What just happened?
Former Minneapolis Police officer Derek Chauvin was convicted on Monday of three criminal charges in the death of George Floyd.
Floyd, a 46-year-old black man, was arrested in May 2020 on suspicion of using a counterfeit $20 bill. While being detained, Chauvin kept his knee on Floyd’s neck for nine minutes and 29 seconds. Video of the event showed that Floyd said “I can’t breathe” 27 times before dying of heart failure.
What were the criminal charges for which Chauvin was convicted?
Chauvin was convicted of three separate charges: second-degree murder, third-degree murder, and second-degree manslaughter. None of the charges required the prosecution to prove that Chauvin intended to kill Floyd. Instead, they are based on Chauvin’s mental state and his actions when the death occurred.
Murder in the second degree (unintentional) occurs whenever a person causes the death of a human being, without intent to effect the death of any person, while committing or attempting to commit a felony offense other than criminal sexual conduct in the first or second degree with force or violence or a drive-by shooting. In Chauvin’s case, the felony he was committing when the homicide occurred was third-degree assault (i.e., assault that inflicts substantial bodily harm).
Murder in the third degree occurs whenever a person has no intent to effect the death of any person, yet causes the death of another by perpetrating an act eminently dangerous to others and evincing a depraved mind, without regard for human life. In this case, the prosecution was able to convince the jury Chauvin’s kneeling on Floyd’s neck for almost ten minutes was sufficient evidence of his state of mind.
Manslaughter in the second degree can be based on one of five conditions. In Chauvin’s case, the prosecution was able to prove culpable negligence occurred when the former police officer created an unreasonable risk, and consciously took chances of causing death or great bodily harm to another.
What was the basis of Chauvin’s conviction?
The primary evidence presented by prosecutors was video of the homicide. As Fabiola Cineas and Sean Collins note, a “combination of bystander cellphone video, store and street surveillance footage, and police body camera video” captured the death of Floyd from several angles and was watched by the jury “more than three dozen times.”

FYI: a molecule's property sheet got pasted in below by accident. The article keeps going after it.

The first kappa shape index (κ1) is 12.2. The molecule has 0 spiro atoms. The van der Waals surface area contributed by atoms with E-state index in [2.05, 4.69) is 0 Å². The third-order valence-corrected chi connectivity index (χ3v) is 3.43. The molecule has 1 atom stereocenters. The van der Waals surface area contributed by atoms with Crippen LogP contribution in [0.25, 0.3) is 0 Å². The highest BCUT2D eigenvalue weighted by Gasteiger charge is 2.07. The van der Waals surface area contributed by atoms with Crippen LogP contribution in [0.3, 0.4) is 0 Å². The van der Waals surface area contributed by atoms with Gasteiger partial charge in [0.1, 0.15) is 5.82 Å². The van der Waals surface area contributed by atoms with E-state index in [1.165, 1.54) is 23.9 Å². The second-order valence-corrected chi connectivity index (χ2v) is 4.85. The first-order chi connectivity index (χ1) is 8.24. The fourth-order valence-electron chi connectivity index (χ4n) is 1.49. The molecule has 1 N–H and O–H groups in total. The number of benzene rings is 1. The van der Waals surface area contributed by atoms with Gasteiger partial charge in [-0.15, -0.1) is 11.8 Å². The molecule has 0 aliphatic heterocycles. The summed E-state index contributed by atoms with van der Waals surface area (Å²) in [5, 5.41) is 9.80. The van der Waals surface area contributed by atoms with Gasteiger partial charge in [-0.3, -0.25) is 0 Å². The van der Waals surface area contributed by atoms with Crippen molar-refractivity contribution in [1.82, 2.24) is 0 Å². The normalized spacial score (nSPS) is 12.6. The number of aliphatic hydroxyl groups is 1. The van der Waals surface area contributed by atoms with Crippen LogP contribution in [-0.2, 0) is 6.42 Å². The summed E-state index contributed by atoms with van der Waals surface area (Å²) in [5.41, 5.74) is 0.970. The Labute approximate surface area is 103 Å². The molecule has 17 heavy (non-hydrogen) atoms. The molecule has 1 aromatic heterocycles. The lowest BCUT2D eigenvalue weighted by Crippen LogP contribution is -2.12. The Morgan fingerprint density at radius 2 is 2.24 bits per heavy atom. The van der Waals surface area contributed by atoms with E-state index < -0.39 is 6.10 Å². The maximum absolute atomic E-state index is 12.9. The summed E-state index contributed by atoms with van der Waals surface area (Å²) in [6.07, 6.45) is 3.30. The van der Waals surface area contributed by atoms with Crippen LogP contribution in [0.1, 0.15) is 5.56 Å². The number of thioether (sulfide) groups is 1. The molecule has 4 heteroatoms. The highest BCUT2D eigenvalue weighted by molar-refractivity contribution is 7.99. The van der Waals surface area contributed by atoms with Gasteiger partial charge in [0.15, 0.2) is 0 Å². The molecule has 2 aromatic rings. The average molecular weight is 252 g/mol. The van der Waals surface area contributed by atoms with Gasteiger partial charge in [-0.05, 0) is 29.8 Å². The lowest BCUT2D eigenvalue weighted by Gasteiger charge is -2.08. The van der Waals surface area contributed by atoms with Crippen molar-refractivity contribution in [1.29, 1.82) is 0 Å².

A total of 38 witnesses were also called, including almost a dozen police officers who testified that Chauvin’s force was excessive and unnecessary. Minneapolis Police Chief Medaria Arradondo even testified that what Chauvin did constituted “murder.”
The state’s medical examiner also testified that Chauvin’s restraint and neck compression stopped Floyd’s heart.
How much time will Chauvin serve in prison?
The maximum sentence in Minnesota is 40 years in prison for second-degree murder, 25 years for third-degree murder, and 10 years for manslaughter. But through Minnesota’s sentencing guidelines for someone with no prior conviction like Chauvin, a second- and third-degree murder conviction would likely carry a sentence of 12.5 years each and four years for manslaughter. If Chauvin is convicted on more than one charge, he will only serve a sentence for the most severe.
Because he has no prior criminal history, the state’s sentencing guidelines would require his minimum sentence to be 12.5 years. But the sentencing judge can increase the sentence if the defendant waived right to jury determination of aggravating factors or if jury determined there were aggravating factors. Chauvin waived his right, and Judge Cahill said he expected to begin a sentencing hearing in about eight weeks.
During that time, Chauvin will undergo an extensive background check, including of his habits and character, that the judge can consider in the final sentencing. The prosecutors in the case are expected to argue that Chauvin committed several aggravating factors, including that he “abused his position of authority.”